NOAA Seeks Comments on Measures to Protect Marine Mammals as Navy Conducts Sonar Operations off Hawaiian Islands

June 23, 2008

NOAA’s Fisheries Service is seeking comments now through July 23 on its proposed authorization for Navy training exercises around the main Hawaiian Islands. The NOAA proposal includes protective measures designed to minimize impacts on marine mammals.

The Navy has requested an authorization under the Marine Mammal Protection Act, because the mid-frequency sound generated by tactical sonar, and the sound and pressure generated by detonating explosives, may affect the behavior of some marine mammals or cause a temporary loss of their hearing sensitivity.

NOAA’s Fisheries Service does not expect the exercises to result in serious injury or death to marine mammals, and is proposing the Navy use mitigation measures to avoid injury or death. However, exposure to sonar in certain circumstances has been associated with the stranding of some marine mammals, and some injury or death may occur despite the best efforts of the Navy. The draft authorization allows for incidental impacts on marine mammals, including injury or death of up to 10 animals of each of 10 species over the five years covered by the authorization.

NOAA’s Fisheries Service has determined that these effects would have a negligible effect on the species or stocks involved.

Under the authorization, the Navy would have to follow mitigation measures to minimize effects on marine mammals, including:

These measures should minimize the potential for injury or death and significantly reduce the number of marine mammals exposed to levels of sound likely to cause temporary loss of hearing.

NOAA’s Fisheries Service and the Navy have worked to develop a robust monitoring plan to use independent, experienced aerial and vessel-based marine mammal observers (as well as Navy watch standers), passive acoustic monitoring, and tagging to help better understand how marine mammals respond to various levels of sound and to assess the effectiveness of mitigation measures.

The Navy has been conducting training exercises, including the use of mid-frequency sonar, in the Hawaiian Islands for more than 40 years. Exercises range from large multi-national, month-long training exercises using multiple submarines, ships, and aircraft conducted every other year, known as Rim of Pacific Training Exercises, to two- to three-day exercises to test the readiness of battle groups, known as Undersea Warfare Exercises or USWEXs, and shorter exercises that last less than a day. In addition, some exercises involve the use of explosives.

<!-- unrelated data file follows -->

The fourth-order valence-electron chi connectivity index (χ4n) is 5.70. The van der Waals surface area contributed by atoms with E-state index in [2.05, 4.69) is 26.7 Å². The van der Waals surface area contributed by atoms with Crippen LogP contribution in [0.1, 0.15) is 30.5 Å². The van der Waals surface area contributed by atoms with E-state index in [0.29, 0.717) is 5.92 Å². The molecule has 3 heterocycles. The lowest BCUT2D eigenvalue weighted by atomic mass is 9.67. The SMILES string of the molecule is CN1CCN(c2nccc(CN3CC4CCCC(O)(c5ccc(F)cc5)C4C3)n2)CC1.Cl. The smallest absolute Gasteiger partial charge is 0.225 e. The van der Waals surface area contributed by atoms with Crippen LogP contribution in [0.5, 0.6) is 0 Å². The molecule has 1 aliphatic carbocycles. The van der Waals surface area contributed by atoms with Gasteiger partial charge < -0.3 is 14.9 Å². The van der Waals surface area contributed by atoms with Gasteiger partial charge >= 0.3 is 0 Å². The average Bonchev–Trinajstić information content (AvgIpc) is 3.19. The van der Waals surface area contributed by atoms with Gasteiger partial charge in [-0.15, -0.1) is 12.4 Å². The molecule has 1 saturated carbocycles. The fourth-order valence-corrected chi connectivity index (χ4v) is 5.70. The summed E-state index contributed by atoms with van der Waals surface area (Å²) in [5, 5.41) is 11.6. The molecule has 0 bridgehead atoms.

NOAA’s Fisheries Service will accept comments on the application and proposed authorization through July 23. Comments should be addressed to:

Michael Payne, Chief of the Permits, Conservation, and Education Division
Office of Protected Resources, NMFS
1315 East West Highway
Silver Spring, MD 20910

Electronic public comments may be submitted via the Federal eRulemaking Portal using the identifier: 0648-AW86.

NOAA’s Fisheries Service is dedicated to protecting and preserving our nation’s living marine resources and their habitats through scientific research, management and enforcement. NOAA Fisheries Service provides effective stewardship of these resources for the benefit of the nation, supporting coastal communities that depend upon them, and helping to provide safe and healthy seafood to consumers and recreational opportunities for the American public.

The National Oceanic and Atmospheric Administration, an agency of the U.S. Commerce Department, is dedicated to enhancing economic security and national safety through the prediction and research of weather and climate-related events and information service delivery for transportation, and by providing environmental stewardship of our nation's coastal and marine resources. Through the emerging Global Earth Observation System of Systems (GEOSS), NOAA is working with its federal partners, more than 70 countries and the European Commission to develop a global monitoring network that is as integrated as the planet it observes, predicts and protects.